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Carpal Tunnel Syndrome – Causes, Symptoms and Treatment

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Carpal tunnel syndrome is also known as the compression of the median nerve. This condition is a very common condition that affects people of all ages and races.

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This condition causes the patient to experience severe pains, tingling, numbness, and eventual muscle weakness of the wrist and hand.

There is a particular nerve in the arms that is known as the median nerve. The median nerve provides nervous supply and sensations to the lateral three and a half fingers(which includes the thumb, the index finger, the middle finger, and half of the ring finger).

Hence, anything that causes an injury to this nerve; these fingers will not be able to function properly.

The pinky finger, however, may not be quite affected as this nerve doesn’t supply it. It is supplied by another nerve known as the Ulnar nerve.

The discovery of this carpal tunnel syndrome occurred in the mid-1800s, where it was first described. The first surgery that was ever carried out to relieve the effects of this syndrome occurred in the 1930s.

Ever since then, it has become a common condition that is often treated by orthopedic surgeons for over 40years and counting.

What is the Carpal Tunnel?

The Carpal tunnel is a narrow tunnel, canal or tube that is found just in front of the wrist. One can liken it to the tunnel that you drive through using your vehicle.

This carpal tunnel is the one that allows for the passage of the median nerve as well as tendons of muscles into the hand.

These tendons are from muscles that are found in the forearm, and since they are needed for the general movements of fingers, as well as the functionality of the palm, the tendons need as well as the median nerve have to pass through this tunnel to get into the palm.

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The carpal tunnel has some components which make it up, and they include:

1. The Carpal bones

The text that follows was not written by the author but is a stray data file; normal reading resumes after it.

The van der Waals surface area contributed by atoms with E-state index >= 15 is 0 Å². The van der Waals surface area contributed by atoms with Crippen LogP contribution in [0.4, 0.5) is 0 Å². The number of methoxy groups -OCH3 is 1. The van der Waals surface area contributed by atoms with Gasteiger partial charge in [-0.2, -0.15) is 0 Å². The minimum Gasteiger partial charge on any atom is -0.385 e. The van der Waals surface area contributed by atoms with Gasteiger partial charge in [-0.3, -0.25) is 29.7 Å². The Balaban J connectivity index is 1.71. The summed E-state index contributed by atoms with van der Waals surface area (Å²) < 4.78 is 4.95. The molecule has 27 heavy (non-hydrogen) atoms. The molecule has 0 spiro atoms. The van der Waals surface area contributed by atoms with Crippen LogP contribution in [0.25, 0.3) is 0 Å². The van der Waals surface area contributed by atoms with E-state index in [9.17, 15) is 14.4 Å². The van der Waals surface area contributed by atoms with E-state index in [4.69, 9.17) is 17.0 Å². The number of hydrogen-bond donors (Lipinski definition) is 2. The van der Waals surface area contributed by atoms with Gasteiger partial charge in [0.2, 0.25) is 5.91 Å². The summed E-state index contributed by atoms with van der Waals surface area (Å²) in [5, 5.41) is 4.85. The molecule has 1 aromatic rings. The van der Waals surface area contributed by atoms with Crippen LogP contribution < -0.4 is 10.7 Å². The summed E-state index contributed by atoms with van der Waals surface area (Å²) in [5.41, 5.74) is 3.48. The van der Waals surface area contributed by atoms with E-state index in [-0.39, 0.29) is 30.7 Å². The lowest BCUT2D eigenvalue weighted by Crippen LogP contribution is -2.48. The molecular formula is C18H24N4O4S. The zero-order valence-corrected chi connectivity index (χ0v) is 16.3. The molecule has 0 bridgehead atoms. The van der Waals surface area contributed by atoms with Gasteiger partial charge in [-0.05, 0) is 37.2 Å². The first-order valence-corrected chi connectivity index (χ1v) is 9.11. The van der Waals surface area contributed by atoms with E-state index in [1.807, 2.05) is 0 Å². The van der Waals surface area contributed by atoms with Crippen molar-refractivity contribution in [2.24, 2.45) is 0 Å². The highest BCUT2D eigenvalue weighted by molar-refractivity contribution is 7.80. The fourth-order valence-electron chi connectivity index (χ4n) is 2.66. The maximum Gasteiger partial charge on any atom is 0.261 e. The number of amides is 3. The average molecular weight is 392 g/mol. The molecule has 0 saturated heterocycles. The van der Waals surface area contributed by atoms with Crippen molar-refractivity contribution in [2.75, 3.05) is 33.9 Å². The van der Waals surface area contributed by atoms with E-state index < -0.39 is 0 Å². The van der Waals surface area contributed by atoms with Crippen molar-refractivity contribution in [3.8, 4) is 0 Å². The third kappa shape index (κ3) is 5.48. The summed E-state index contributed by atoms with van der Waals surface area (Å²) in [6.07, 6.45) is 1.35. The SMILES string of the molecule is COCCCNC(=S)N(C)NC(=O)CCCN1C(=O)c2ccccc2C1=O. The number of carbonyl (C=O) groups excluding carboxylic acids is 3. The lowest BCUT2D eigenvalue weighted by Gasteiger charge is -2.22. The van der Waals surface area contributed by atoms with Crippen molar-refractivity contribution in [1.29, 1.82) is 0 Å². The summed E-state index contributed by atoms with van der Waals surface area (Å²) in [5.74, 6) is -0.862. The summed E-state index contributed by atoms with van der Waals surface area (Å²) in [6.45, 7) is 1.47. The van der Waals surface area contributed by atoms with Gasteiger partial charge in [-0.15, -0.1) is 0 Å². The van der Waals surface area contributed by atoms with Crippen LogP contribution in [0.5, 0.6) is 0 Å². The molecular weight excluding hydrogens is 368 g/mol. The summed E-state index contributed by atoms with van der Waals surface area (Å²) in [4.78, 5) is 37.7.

The Carpal bones are a set of bones that are found just at the wrist. There are eight carpal bones, which are arranged in two roles; Proximal and distal.

The proximal carpal bones are four, which include scaphoid, lunate, triquetrum, and pisiform bones, while the distal carpal bones include the trapezium, trapezoid, capitate, and hamate.

The arrangement of the carpal bones is in the form of a semi-circle.

2. The ligament

There is a strong ligament that holds the carpal tunnel together, and it is found just at the top of the tunnel; hence, it can be said to sort of form the roof of the tunnel. This ligament is known as the flexor retinaculum.

There are ten structures that are allowed to pass through this very narrow tunnel, and these ten structures include nine tendons and one nerve.

The function of this nerve is to provide sensation to the fingers as well as the palm (except in some cases such as a part of the ring finger and the small finger which are supplied by another nerve).

Asides the provision of sensation, it likewise provides strength to the base of the thumb as well as the index finger.

On the other hand, however, the tendons are rope-like structures that connect the muscles of the forearm to the bones of the hand, and as such, providing the fingers the ability to move and bend at will.

Generally, the median nerve is sandwiched between these tendons, and under normal circumstances, the tendons will not cause the crushing or the squashing of the median nerve.

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If for any reason, there is an increased pressure within this narrow tunnel such that these tendons now crush the median nerve, the person will begin to experience the syndrome known as Carpal Tunnel Syndrome.

Causes of Carpal Tunnel Syndrome

Carpal Tunnel Syndrome is caused when there is an increased compression of the median nerve in the carpal tunnel by the tendons that pass through it. Anything that causes the median nerve to become irritated or squeezed may lead to carpal tunnel syndrome.

Often, doctors don’t have an idea as to what exactly causes the irritation or the compression of the median nerve to occur. However, many doctors have attributed the causes to not just one but a combination of several factors.

Some factors that have been considered to be the cause of carpal tunnel syndrome include:

  1. Repetitive motions: When you are often engaged in conditions that cause you to make repetitive motions such as typing, or any other movements that involve the constant use of your wrist and fingers, then you have the tendency to develop carpal tunnel syndrome.